COVINGTON, Ga. — A group of nonprofits that receive annual funding from the Newton County government will receive the same amount as last year.
Newton County Board of Commissioners voted to give a group of nonprofit 501(C)3 organizations the same funding in its 2023 budget as it gave them in its 2022 budget.
The funding approved Tuesday, June 28, was for a group that includes Nelson Heights Community Center — of which District 4 Commissioner J.C. Henderson’s son, Anthony, is director — and Washington Street Community Center and others.
However, the Board's approval was given with the requirement that each nonprofit provide financial statements audited by an accountant of their choice to show how and where the county funding is spent.
The June 28 action came after two commissioners at the Board's June 21 meeting asked Interim County Manager Jarvis Sims why appropriations were reduced to $2,500 apiece for three agencies that usually receive much more.
Commissioners seemed confused about whether the organizations were “true” nonprofits or quasi-government organizations like the 278 Community Improvement District (CID).
District 3 Commissioner Alana Sanders said the Board in May 2021 approved a policy of limiting appropriations to $2,500 apiece to nonprofit organizations. But in August 2021, the Board also approved giving the nonprofits the same amount of funding they received the previous year, she said.
Sanders asked why the staff budgeted the $2,500 amounts this year for a group of outside organizations when the Board ultimately approved higher amounts in the 2022 budget.
“There needs to be an explanation on why you felt they’re not feeling an impact,” she told Sims.
She said she wanted to make clear that she was concerned because three organizations — Nelson Heights, Washington Street and McIntosh Trail Community Service Board — provide services to children while others given more than $2,500, like the 278 CID, were not.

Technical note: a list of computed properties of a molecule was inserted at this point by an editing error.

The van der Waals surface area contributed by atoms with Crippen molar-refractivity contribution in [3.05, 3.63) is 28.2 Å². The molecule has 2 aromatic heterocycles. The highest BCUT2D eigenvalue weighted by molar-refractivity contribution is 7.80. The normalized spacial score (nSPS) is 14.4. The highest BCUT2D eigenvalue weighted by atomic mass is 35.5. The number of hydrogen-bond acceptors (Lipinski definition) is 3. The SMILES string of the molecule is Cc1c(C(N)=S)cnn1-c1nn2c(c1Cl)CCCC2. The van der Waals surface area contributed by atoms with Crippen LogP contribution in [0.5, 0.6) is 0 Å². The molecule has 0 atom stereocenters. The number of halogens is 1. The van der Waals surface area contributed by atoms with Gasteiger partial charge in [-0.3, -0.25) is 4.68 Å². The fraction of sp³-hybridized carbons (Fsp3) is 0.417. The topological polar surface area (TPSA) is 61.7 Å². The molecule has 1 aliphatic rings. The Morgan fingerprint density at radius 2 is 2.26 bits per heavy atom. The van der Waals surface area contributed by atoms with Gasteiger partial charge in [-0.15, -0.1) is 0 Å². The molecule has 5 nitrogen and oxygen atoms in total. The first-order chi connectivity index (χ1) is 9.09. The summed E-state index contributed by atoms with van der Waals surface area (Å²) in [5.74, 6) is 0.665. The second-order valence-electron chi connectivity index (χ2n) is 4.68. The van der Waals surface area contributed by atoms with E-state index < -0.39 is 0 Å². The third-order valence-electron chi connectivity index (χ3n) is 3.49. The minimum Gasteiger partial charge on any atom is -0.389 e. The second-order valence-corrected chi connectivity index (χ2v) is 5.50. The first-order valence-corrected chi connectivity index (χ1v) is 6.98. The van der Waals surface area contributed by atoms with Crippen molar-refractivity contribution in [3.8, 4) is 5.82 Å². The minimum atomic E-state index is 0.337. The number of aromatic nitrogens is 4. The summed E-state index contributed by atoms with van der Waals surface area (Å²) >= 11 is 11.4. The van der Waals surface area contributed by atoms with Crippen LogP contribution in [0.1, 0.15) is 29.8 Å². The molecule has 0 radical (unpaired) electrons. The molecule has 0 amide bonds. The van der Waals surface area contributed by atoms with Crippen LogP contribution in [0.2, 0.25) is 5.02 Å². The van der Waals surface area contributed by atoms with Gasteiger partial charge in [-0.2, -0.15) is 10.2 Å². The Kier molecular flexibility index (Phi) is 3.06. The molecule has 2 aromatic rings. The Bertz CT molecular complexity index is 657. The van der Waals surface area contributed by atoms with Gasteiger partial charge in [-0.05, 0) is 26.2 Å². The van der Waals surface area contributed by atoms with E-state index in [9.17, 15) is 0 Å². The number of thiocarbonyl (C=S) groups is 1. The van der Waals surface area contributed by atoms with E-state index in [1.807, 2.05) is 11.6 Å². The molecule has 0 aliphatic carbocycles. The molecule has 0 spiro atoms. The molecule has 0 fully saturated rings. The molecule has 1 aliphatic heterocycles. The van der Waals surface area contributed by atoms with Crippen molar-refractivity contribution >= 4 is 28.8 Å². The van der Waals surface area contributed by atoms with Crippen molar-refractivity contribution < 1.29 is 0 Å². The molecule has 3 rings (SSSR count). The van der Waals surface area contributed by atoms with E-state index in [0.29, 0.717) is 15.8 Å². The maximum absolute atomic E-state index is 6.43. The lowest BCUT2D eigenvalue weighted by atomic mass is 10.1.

“It looks kind of skeptical that only those three were targeted," Sanders said. “If we’re going to be fair across the board, (all organizations) need to be $2,500.”
Henderson asked where Sims — who was hired in March — got information about the nonprofits before including the reduced amounts for them in the budget.
"The only ones that I've seen that seem to be affected are those in the 'people of color' community," Henderson said.
He suggested Sims begin forming relationships with himself and other commissioners to help Sims learn what the funded nonprofits do, rather than relying on staff members for information.
"I think you work for all five of us and not just a majority of three," Henderson said. "I think there should be a working with all of us and maybe seeing our views."
Henderson has said he considers Commissioner Demond Mason, a Democrat who is Black, to be part of a majority bloc with the Board's two white Republican commissioners because Mason voted with them on some issues Henderson opposed.
Sims said he worked for all commissioners but would try to set up a meeting with Henderson. He noted he had tried to contact Henderson on occasion to meet with him but got no response.
Mason, who represents District 2, asked if county officials had spoken with any nonprofit agencies' leaders to determine if they were receiving enough money from other sources to justify decreasing their county appropriations. Sims and White agreed they had not done so.
District 5 Commissioner Ronnie Cowan said he believed any outside organizations receiving funding should provide documentation about how they planned to spend the money.
County Attorney Patrick Jaugstetter said the Board can alter its policy on nonprofits appropriations but “your staff can’t do that.”
“Your staff is still obligated to operate under the official policy created in May 2021 which is to limit the appropriations to $2,500 per nonprofit," he said. "If this board wants to do something differently this board can do so."
He said many organizations on the county's annual appropriations list receive partial funding from other government agencies and are not what "you typically contemplate when you think of" organizations registered as nonprofits for federal tax purposes.
McIntosh Trail, for example, receives funding from other government agencies, he said. The agency hosts the county's federally-funded Head Start program and a publicly funded pre-kindergarten program, according to its website.
Jaugstetter also noted that many local governments in Metro Atlanta provide annual appropriations to local nonprofits by giving a lump sum contribution to nonprofit agencies like United Way, which then distributes the money based on its own procedures.
"This may be the right time to start thinking about a new policy," he said.